The Compact of Mayors is a global coalition of mayors and city officials pledging to reduce local greenhouse gas emissions, enhance resilience to climate change, and to track their progress transparently. The Compact was launched in September of 2014 by UN Secretary-General Ban Ki-moon and his Special Envoy for Cities and Climate Change, Michael R. Bloomberg. The Compact was activated under the leadership of the global city networks—C40 Cities Climate Leadership Group (C40), ICLEI – Local Governments for Sustainability (ICLEI) and the United Cities and Local Governments (UCLG)—and with support from UN-Habitat, the UN’s lead agency on urban issues. In the lead-up to the 2015 United Nations Climate Change Conference in Paris, the unity and ambition among cities through the Compact of Mayors will inspire world leaders to follow suit and forge a global climate deal in Paris.
Contact: Lee Cochran, firstname.lastname@example.org
About the C40 Cities Climate Leadership Group
The C40 Cities Climate Leadership Group, now in its 10th year, connects more than 75 of the world’s greatest cities, representing 550+ million people and one quarter of the global economy. Created and led by cities, C40 is focused on tackling climate change and driving urban action that reduces greenhouse gas emissions and climate risks, while increasing the health, wellbeing and economic opportunities of urban citizens. The current chair of the C40 is Rio de Janeiro Mayor Eduardo Paes; three-term Mayor of New York City Michael R. Bloomberg serves as President of the Board. To learn more about the work of C40 and our cities, please visit www.c40.org, follow us on Twitter @c40cities and like us on Facebook at http://www.facebook.com/C40Cities.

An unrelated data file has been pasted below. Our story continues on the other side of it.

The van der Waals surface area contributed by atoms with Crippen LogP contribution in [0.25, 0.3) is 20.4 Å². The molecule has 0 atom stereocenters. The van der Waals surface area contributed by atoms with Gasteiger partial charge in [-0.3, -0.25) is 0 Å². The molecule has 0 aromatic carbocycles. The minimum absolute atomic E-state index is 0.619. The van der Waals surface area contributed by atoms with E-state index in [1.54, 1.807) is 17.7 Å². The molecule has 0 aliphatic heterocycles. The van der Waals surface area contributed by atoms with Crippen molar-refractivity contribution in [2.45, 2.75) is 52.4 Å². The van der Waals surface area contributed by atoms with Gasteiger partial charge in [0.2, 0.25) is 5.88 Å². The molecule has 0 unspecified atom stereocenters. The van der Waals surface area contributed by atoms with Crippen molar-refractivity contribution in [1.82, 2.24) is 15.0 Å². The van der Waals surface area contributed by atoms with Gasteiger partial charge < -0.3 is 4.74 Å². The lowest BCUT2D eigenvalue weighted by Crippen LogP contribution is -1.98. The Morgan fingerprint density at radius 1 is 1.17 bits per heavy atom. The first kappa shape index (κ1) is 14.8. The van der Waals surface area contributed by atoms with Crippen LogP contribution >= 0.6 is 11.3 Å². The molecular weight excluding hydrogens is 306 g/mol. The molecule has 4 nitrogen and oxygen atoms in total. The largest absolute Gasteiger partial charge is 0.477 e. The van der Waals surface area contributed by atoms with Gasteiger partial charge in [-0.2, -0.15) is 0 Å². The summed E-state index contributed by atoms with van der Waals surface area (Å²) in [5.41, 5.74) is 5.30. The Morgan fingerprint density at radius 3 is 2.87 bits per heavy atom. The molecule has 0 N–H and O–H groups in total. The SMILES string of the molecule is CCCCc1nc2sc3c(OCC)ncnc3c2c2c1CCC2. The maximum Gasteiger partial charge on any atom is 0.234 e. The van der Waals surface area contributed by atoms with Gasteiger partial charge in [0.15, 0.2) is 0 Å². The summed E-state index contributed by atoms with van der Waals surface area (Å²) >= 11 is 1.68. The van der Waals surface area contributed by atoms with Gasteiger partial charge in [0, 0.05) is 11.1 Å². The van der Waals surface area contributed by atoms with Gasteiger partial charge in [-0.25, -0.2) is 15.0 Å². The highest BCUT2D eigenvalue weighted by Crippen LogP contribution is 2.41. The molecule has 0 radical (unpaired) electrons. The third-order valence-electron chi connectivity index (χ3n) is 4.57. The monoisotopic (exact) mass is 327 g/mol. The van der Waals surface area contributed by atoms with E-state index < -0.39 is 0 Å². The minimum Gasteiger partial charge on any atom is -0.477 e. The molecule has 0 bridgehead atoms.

Contact: Marie Scott Poulsen, email@example.com
About ICLEI-Local Governments for Sustainability
ICLEI is a global association of over 1,000 cities, towns and metropolises in 86 countries with a mission to promote global sustainability through local action. ICLEI has around 300 urban development professionals working in 17 secretariats and offices, supporting cities and regions to become sustainable, low-carbon, resilient, biodiverse, resource-efficient and productive, ecomobile, smart and healthy and happy. More than 20% of the world’s urban population benefit from ICLEI’s work which is global in scope and impact, and yet very local in implementation. Visit www.iclei.org, follow us on Twitter @ICLEI and like us on Facebook https://www.facebook.com/ICLEIworld.
Contact: Katrina Borromeo, firstname.lastname@example.org or 004922897629916